I agree. As I mentioned to Mosmof, it's a visual and expected aspect of athletics and the school (probably even more so than the university seal), so it does not need a paragraph explaining its significance to merit inclusion any more than the university's seal or text logo need them. Most university athletic logos have very little (if any) historical significance or background, so there isn't usually much to mention anyway. In looking at FA-status university articles, the inclusion of the athletic logo in the Athletics section varies (some do it, some don't). Of those that do, even those with copyrighted logos (i.e. not just letters) simply have a basic caption identifying it as the logo. There is no text in the article "discussing" the logo at all. --JonRidinger (talk) 03:22, 22 October 2010 (UTC)

Enrollment[edit]

In regards to the enrollment and the repeated, good-faith attempts to change first to an outdated source and now to the 2011 Spring enrollment (and the "second-largest" statement), it's easier to just leave the article at the Fall enrollment numbers and update yearly instead of every semester. On top of that, the change from "second-largest" to "third-largest" was unsourced (the only source has KSU barely at second-largest by enrollment) and was based on KSU's reported Spring enrollment numbers (which are always slightly lower than Fall) compared with the University of Cincinnati's Fall numbers. UC likely has slightly lower numbers for Spring too. Note that even KSU's enrollment report doesn't compare Fall to Spring enrollments; rather, they compare Spring to Spring and Fall to Fall enrollments. I'm not really concerned about KSU keeping "second-largest" as much as I am having an article with an unsourced "third-largest" claim that is based on an inaccurate and casual observation of two numbers that aren't supposed to be compared. --JonRidinger (talk) 20:39, 14 February 2011 (UTC)

The statement in the lead As of September 2010, Kent State is the second-largest university in Ohio with an enrollment of 41,365 students in the 8-campus system and 26,589 students at the main campus in Kent.[4][5] is backed up by the reliable sources cited. I would probably change the "is" to "was" (since 2010 is in the past). I would also make sure that the body of the article provided more information on this statement - per WP:LEAD, the lead is a summary of the article, so I owuld also include this information in the body of the article, and perhaps add some details there (or in a note) which do not belong in the lead. Ruhrfisch ><>°° 20:04, 15 February 2011 (UTC)

Only Ohio public university named for an individual?[edit]

"As such, it is the only public university in Ohio named for an individual." What about Wright State University? Also, the claim seems questionable, as there already was a municipality of Kent at the time of KSU's founding (named, as the article states, for Marvin Kent). What, does that mean Bowling Green State University was named after the park which predated KSU's sister school campus? -- JeffBillman (talk) 20:09, 26 June 2011 (UTC)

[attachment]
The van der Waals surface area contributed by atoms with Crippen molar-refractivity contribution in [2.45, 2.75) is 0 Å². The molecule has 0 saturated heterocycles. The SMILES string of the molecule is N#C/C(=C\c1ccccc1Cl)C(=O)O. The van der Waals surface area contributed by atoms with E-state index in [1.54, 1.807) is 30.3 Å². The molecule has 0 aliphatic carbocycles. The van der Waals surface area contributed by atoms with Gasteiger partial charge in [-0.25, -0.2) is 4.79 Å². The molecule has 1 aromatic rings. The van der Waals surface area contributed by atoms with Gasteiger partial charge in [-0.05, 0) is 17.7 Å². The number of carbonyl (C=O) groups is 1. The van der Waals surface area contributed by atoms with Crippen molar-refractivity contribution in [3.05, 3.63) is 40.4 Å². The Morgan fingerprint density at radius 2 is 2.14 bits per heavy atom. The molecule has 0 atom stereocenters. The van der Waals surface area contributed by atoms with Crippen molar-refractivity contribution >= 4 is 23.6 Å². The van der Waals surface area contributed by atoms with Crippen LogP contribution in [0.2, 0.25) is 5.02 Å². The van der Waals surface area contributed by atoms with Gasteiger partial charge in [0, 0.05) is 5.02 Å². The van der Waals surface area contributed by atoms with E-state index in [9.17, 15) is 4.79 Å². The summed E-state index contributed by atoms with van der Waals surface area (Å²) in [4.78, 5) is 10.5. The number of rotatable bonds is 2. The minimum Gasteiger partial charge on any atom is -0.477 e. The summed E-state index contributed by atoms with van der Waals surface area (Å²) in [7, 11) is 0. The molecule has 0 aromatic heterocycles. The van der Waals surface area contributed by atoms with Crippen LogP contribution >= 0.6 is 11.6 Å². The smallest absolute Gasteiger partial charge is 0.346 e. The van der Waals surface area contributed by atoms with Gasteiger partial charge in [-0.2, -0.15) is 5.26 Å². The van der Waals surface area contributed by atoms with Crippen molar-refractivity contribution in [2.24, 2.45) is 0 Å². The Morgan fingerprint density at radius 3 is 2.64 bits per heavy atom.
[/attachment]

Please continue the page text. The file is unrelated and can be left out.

Well, the reliable source (complete with a quote) for that was written just before Kent Hall (also named for the same individual) was renovated in the early 2000s, long after Wright State was established in the 1960s. And Wright State isn't named for an individual it was named after the Wright Brothers. Kent State was named after William S. Kent (son of Marvin Kent) by vote of the original Board of Trustees. It's really a technicality more than anything. BG was named after the town it was located in. Kent State was named after the donor of the land for the original campus (since BG was on land that was previously a park, you could say BGSU was also named for the "donor of the land"), who happened to be the same family as the city's namesake. In short, the city of Kent and Kent State are named for the same family but not the same individual. I guess if they had used the full name, the university would be called William S. Kent State University (thankfully they just used the last name). If his name had been Kent S. Williams, the school would probably be known as Williams State University now! A second reliable source is the 2010 book A Most Noble Enterprise: The Story of Kent State University 1910-2010 by William H. Hildebrand. On page 14, it reads: "At the same July 17 (1911) meeting they (the Board of Trustees) named the state normal school in honor of William S. Kent, on whose land it would arise, making Kent the only state institution of higher education to carry the name of an individual." --JonRidinger (talk) 02:12, 27 June 2011 (UTC)
I understand the claim is properly sourced, but it's problematic. In addition to Wright State, there are also a number of community colleges in Ohio named for individuals. Among these are Edison State Community College, James A. Rhodes State College, Owens Community College, and Sinclair Community College. I realize these are community colleges as opposed to universities granting graduate degrees, but the Hildebrand quote specifies a "state institution of higher education", which would seem not to exclude community colleges. Perhaps we could state that it was the first state institution of higher education to carry the name of an individual? -- JeffBillman (talk) 01:45, 21 November 2011 (UTC)
You'd have to ask Hildebrand what he meant, but I'm assuming he didn't mean community colleges; he was referring to the 13 full-fledged public universities. I don't have a problem with your solution, but the current statement in the article "it is the only public university in Ohio named for an individual" is still true since Wright State isn't named for just one of the Wright brothers and Rhodes State and the other community colleges aren't universities in name or function. In the end, though, it's largely trivia. If it really bothers you, it can just be eliminated. --JonRidinger (talk) 04:13, 21 November 2011 (UTC)